It’s a misconception that malware is limited to the world of computers. There are plenty of malware threats for mobile devices, including Android. BasBanke is the name of an Android malware family that appears to be targeted towards Brazil. BasBanke includes a banking trojan designed to steal financial information from victims such as debit and credit card numbers, online banking credentials, and more. The malware first appeared during the 2018 Brazilian elections with over 10,000 installations from the Google Play Store by April 2019.
What Does BasBanke Do?
The BasBanke malware performs a range of tasks, including screen recording, keystroke logging, SMS interception, and stealing financial information, including credit card numbers. The creators of the malware advertise it as a legitimate app through Facebook and WhatsApp to trick users into downloading it. The new URLs for the campaign contain redirects to the official Google Play Store, where the app can still be downloaded, or to a malicious website hosting compromised APK files.
An Emerging Threat
There are more malicious applications on Google Play Store than most would realize. These applications disguise themselves using fake features such as QR reader apps, hiding as legitimate apps, and – in one of the most popular moves – disguised as social media apps to tell people who visited their profiles.
One of the most common Android malware programs spreads through a fake version of the CleanDroid app. The app is advertised on Facebook and hosted on the Google Play Store. The app promises a range of capabilities, including protecting a device from viruses, optimizing memory space, and saving mobile data on 3G and 4G connections. The reality is that this app is a banking trojan.
There is a significant number of applications and websites targeting banks, in particular Brazilian financial institutions. These banking trojans also steal several pieces of metadata from the target device, including IMEI, device name, and phone number of the target. This information is sent to a C2 server because the attackers need this information to mimic having legitimate access to the stolen accounts successfully.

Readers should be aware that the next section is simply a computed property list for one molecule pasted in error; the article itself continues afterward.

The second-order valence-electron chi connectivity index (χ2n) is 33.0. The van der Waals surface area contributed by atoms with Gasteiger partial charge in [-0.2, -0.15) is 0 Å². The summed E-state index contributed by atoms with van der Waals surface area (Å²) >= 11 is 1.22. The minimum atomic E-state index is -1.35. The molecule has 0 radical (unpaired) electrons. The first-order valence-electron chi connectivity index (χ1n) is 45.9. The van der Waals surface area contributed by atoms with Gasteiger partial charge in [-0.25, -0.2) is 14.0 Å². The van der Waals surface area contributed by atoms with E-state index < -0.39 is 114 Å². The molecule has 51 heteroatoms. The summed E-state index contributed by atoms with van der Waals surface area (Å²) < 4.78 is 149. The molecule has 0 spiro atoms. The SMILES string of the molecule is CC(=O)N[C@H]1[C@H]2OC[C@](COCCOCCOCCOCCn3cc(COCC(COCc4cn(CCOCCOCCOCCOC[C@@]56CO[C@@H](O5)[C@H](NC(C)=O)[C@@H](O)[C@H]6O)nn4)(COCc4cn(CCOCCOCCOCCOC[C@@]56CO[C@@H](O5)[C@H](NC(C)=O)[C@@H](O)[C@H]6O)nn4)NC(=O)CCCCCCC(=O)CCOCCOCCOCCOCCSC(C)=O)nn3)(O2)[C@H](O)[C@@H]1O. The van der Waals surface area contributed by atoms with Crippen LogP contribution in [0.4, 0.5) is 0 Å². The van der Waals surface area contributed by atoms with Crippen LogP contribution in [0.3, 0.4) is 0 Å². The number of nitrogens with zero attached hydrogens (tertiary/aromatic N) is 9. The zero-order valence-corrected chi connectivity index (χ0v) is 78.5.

Different banking trojans may have different targets, but all of them are on the hunt for financial institutions. What makes BasBanke stand out among the crowd is that it uses Facebook and WhatsApp for distribution and appears to be much better distributed than other similar malware. The banking trojan has also shown how flawed the Google Play Store, in particular the Play Protect feature, can be. The attackers have had no problem hosting their malware on legitimate sources.
How to Avoid BasBanke and Other Banking Trojans
The Google Play Store is one of the easiest ways to avoid trojans. It would help if you still practice some caution when using the store; however, as BasBanke and other trojans have made their way on to the official store. While the Play Store does have anti-fraud protection, there can be some time between a malicious app being uploaded and removed. Check the reviews for an app before downloading it to make sure that it is a legit app you can trust. It also helps to look into the company behind the app for added peace of mind.
While some apps from outside the official store can be trusted, they should be thoroughly scrutinized. Avoid using unreviewed and unofficial application sources as much as possible, including downloading APK files from websites. The warning against untrusted download sources applies in particular to apps sent through social media and messenger apps, no matter the source of the message. BasBanke can have severe repercussions for you, your device, and your finances. The risk is not worth it.
Mobile users should consider getting some protection for their device in the form of antivirus apps. Even if these apps are unable to retrieve the stolen information, they should be able to detect and remove threats such as BasBanke. If you take the time to protect your computer, you should also take the time to protect your mobile device.
BasBanke is distributed through smart measures that show the creators behind it know what they are doing. The attackers clearly have an understanding of how people use the internet and mobile devices. It is up to those users to meet the challenge of threats such as BasBanke by being just as smart about how they use – and protect – their devices.